History is written by its victims.
Another thing I truly appreciated about Jade Fire Gold was its effort to talk about the themes of empire, history and fate. Coupled with the political intrigue, JFG did delve a bit into manipulations of history to divide and shape perspectives as a tool of empire, another book that did that well would be Descendant of the Crane!
Till now, this review isn’t like my normal ones, more so touching on the cultural aspect, and less on the actual plot devices and characterisation as I felt that those lacked ardour. And hence, while sharing how I resonated with the way my own culture was fleshed out in Jade Fire Gold, I would also like to spend a bit of thought in responding to some other #OwnVoices reviewers response towards Jade Fire Gold as one myself. All these are my own opinions, everyone is entitled to theirs, I’m open to discussion!
Some pointed out that it was wrong for one character to be portrayed as putting chopsticks in her hair bun. When I got to that bit, I was a bit “weirded out”, because friends, do you put forks in your hair? I understand the author meant it to be part of the ancient China aesthetic along with all the outfits like hanfu that characters wear. However, there has been feedback that some find it culturally offensive, with chopsticks in one hair being a common stereotype found in Western media.
Honestly, for me, I’m at a loss of how to respond. On one hand, I don’t feel that it is cultural appropriation as a Singaporean-Chinese, merely that in the author’s attempt to recreate the aesthetic she was aiming for, to make a move that may not make much sense to some readers (because modernly, who the heck puts chopsticks in their hair when it’s a eating utensil). I’m not defending anyone, I think that this arises because a Chinese identity isn’t a monolith, everyone’s experience and perceptions are different, especially with race and ethnicity something that can take roots around the world. Something that may be seen as disrespectful to some Chinese, may seem as an Ancient China aesthetic to some, and to others may seem to be just a meaningless addition to the book. I don’t discourage anyone from reading Jade Fire Gold, in fact it was a story that resonated with me from an #OwnVoices point of view so I would definitely recommend it, just be aware of the discussion with regards to the representation in the book.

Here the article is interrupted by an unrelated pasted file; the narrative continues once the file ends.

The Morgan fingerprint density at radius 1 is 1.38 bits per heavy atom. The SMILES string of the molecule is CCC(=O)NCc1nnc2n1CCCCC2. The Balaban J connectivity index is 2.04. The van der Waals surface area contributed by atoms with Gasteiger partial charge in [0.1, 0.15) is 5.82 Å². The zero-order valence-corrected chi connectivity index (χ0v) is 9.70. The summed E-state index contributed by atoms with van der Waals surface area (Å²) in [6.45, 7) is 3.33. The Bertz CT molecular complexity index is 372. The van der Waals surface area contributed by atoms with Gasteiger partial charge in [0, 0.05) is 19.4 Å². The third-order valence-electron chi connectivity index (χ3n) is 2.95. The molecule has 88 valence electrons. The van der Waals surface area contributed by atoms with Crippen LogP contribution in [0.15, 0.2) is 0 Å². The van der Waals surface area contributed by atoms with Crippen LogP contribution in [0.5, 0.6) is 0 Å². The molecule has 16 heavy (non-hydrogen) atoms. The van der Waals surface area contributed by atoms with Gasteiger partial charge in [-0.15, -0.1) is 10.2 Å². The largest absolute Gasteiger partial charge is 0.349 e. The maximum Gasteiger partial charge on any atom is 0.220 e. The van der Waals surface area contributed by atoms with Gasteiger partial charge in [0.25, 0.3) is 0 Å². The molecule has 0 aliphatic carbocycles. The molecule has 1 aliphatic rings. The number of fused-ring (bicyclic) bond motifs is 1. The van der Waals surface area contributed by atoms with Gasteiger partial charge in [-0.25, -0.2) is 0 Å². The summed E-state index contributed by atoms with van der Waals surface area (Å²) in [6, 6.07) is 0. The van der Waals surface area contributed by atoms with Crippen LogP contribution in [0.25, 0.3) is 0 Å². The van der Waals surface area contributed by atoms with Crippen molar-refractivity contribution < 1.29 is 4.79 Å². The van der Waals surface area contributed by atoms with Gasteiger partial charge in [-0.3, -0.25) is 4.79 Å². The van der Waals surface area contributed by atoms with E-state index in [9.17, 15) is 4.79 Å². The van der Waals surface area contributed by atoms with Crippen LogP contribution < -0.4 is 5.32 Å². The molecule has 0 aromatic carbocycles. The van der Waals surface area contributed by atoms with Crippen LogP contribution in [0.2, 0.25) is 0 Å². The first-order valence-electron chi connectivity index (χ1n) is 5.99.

Update 15 October 7AM SGT: June CL Tan, the author, had a little chat with me, and she explained her rationale behind this, which I found illuminating. The hair accessories characters wear are called 发簪(fazan), a kind of Chinese style hairpin. HOwever, there are custom made chopsticks as weapons that are not meant as utensils. Though I’ve watched my fair share of wuxia, I never encountered them being wuxia, and the author wanted to personify this through Tang Wei’s outfit. I’m heartened by her intention to decenter the White stereotype of Chinese ladies putting chopsticks in their hair, with many white women jumping aboard the bandwagon and doing so without any knowledge. I was also intrigued to find out that it is considered a tred by Chinese women? Haha I have to go read up more, but after hearing from the author this definitely added another important layer to the argument.
Wishing is pointless. Praying is for fools. I am the only one who can control my fate.
If you’ve just scrolled here to hear my final thoughts, I would appreciate if you could read the section on my response to some #OwnVoices comments which called the author out for disrespect of Chinese culture.
However, as a whole Jade Fire Gold still resonated with me so much, it was so heartening to see a Singaporean author bring Chinese culture into the western dominated world of books. A solid debut, I’m excited to see where June CL Tan goes next!
rating // ★★★½
Other Jade Fire Gold content you should check out: Mesal’s review | Kashvi’s Q&A with the Author | Veronica’s spotlight
About the Author
June CL Tan grew up in Singapore where she was raised on a diet of classic books and wuxia movies, caffeine and congee. She holds various degrees in communication studies, education, and film. After teaching for a few years, she took a detour into the finance industry. To no one’s surprise, she soon realized her mistake and made her escape. Now, she resides in New York City, talking to imaginary people and creating fantastical worlds under the watchful eye of her crafty cat. She enjoys telling stories that draw on both the traditional and modern to create something fresh to the eye, but familiar to the heart. Jade Fire Gold is her debut novel.